How far did we get? How far to go? A European survey on postgraduate courses in evidence-based medicine

Regina Kunz, Eva Nagy, Sjors F P J Coppus, Jose I. Emparanza, Julie Hadley, Regina Kulier, Susanne Weinbrenner, Theodoros N. Arvanitis, Amanda Burls, Juan B. Cabello, Tamas Decsi, Andrea R. Horvath, Jacek Walzak, Marcin P. Kaczor, Gianni Zanrei, Karin Pierer, Roland Schaffler, Katja Suter, Ben W J Mol, Khalid S. Khan

Research output: Contribution to journalArticle

15 Citations (Scopus)

Abstract

Background Over the past decade, evidence-based medicine (EBM) has gained recognition as a means to improve the quality of health care provision. However, little is known about learning opportunities to acquire EBM-associated skills. The EUebm-Unity partnership explored current educational activities for EBM practice for doctors across Europe. Methods We surveyed organizations offering postgraduate EBM courses across Europe inquiring about their course programme, teaching content and strategies, and interest in a Europe-wide curriculum in EBM. Results One hundred and fifty-six organizers in eight European countries reported 403 courses that had started first-time from 1996 to 2006. Despite a steady increase, in absolute terms, the frequency of courses was low and varied from 1 first-time offering of a course per 640 doctors (Spain) to 1 first-time offering per 5600 doctors (Austria) over 10 years. Most adopted the McMaster EBM teaching concept of small group, problem-based learning focussing on interventions, diagnostic tests and guidelines, and included efforts to link EBM to patient care. Teaching staff consisted of doctors from academic and non-academic settings, supported by methodologists. Efforts to formally integrate EBM in postgraduate activities were only partially successful. Most organizations welcomed a standardized European qualification in EBM. A limitation of the survey is the lack of follow-up information about the continuation of courses following the first-time offering. Conclusions All countries offer some EBM courses with varying teaching intensity. Learning opportunities are insufficient to ensure widespread dissemination of knowledge and skills. Most countries welcome more efforts to develop inexpensive and feasible educational activities at a postgraduate level.

LanguageEnglish
Pages1196-1204
Number of pages9
JournalJournal of Evaluation in Clinical Practice
Volume15
Issue number6
DOIs
Publication statusPublished - 1 Dec 2009

Keywords

  • Continuing medical education
  • Curriculum
  • Evidence-based medicine
  • Graduate medical education
  • Problem-based learning
  • Quality assurance

ASJC Scopus subject areas

  • Health Policy
  • Public Health, Environmental and Occupational Health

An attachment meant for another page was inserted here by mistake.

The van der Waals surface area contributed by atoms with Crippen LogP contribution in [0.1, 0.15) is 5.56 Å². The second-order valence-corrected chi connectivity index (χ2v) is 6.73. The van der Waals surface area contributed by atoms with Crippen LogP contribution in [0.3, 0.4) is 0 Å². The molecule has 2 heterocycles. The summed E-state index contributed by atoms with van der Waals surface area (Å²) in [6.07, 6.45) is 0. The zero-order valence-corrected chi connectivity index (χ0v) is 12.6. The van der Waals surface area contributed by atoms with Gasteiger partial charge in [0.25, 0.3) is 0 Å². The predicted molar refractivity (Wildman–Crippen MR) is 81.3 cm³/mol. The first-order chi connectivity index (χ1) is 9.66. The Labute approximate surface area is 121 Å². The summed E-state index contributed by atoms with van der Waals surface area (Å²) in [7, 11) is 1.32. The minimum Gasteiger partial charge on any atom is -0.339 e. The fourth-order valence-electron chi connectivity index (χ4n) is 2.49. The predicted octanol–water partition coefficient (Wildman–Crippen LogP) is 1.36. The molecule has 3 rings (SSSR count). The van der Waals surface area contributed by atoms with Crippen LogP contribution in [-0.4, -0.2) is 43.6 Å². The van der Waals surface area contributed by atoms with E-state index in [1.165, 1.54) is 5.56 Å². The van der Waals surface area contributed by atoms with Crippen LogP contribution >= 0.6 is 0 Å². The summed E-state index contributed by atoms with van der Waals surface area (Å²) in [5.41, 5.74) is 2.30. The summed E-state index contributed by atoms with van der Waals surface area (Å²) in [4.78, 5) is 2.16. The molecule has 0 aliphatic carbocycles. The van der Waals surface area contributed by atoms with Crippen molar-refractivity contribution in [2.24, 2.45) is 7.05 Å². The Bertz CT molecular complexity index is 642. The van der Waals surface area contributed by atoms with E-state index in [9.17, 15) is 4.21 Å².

Cite this

Kunz, R., Nagy, E., Coppus, S. F. P. J., Emparanza, J. I., Hadley, J., Kulier, R., ... Khan, K. S. (2009). How far did we get? How far to go? A European survey on postgraduate courses in evidence-based medicine. Journal of Evaluation in Clinical Practice, 15(6), 1196-1204. https://doi.org/10.1111/j.1365-2753.2009.01268.x
Kunz, Regina ; Nagy, Eva ; Coppus, Sjors F P J ; Emparanza, Jose I. ; Hadley, Julie ; Kulier, Regina ; Weinbrenner, Susanne ; Arvanitis, Theodoros N. ; Burls, Amanda ; Cabello, Juan B. ; Decsi, Tamas ; Horvath, Andrea R. ; Walzak, Jacek ; Kaczor, Marcin P. ; Zanrei, Gianni ; Pierer, Karin ; Schaffler, Roland ; Suter, Katja ; Mol, Ben W J ; Khan, Khalid S. / How far did we get? How far to go? A European survey on postgraduate courses in evidence-based medicine. In: Journal of Evaluation in Clinical Practice. 2009 ; Vol. 15, No. 6. pp. 1196-1204.
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abstract = "Background Over the past decade, evidence-based medicine (EBM) has gained recognition as a means to improve the quality of health care provision. However, little is known about learning opportunities to acquire EBM-associated skills. The EUebm-Unity partnership explored current educational activities for EBM practice for doctors across Europe. Methods We surveyed organizations offering postgraduate EBM courses across Europe inquiring about their course programme, teaching content and strategies, and interest in a Europe-wide curriculum in EBM. Results One hundred and fifty-six organizers in eight European countries reported 403 courses that had started first-time from 1996 to 2006. Despite a steady increase, in absolute terms, the frequency of courses was low and varied from 1 first-time offering of a course per 640 doctors (Spain) to 1 first-time offering per 5600 doctors (Austria) over 10 years. Most adopted the McMaster EBM teaching concept of small group, problem-based learning focussing on interventions, diagnostic tests and guidelines, and included efforts to link EBM to patient care. Teaching staff consisted of doctors from academic and non-academic settings, supported by methodologists. Efforts to formally integrate EBM in postgraduate activities were only partially successful. Most organizations welcomed a standardized European qualification in EBM. A limitation of the survey is the lack of follow-up information about the continuation of courses following the first-time offering. Conclusions All countries offer some EBM courses with varying teaching intensity. Learning opportunities are insufficient to ensure widespread dissemination of knowledge and skills. Most countries welcome more efforts to develop inexpensive and feasible educational activities at a postgraduate level.",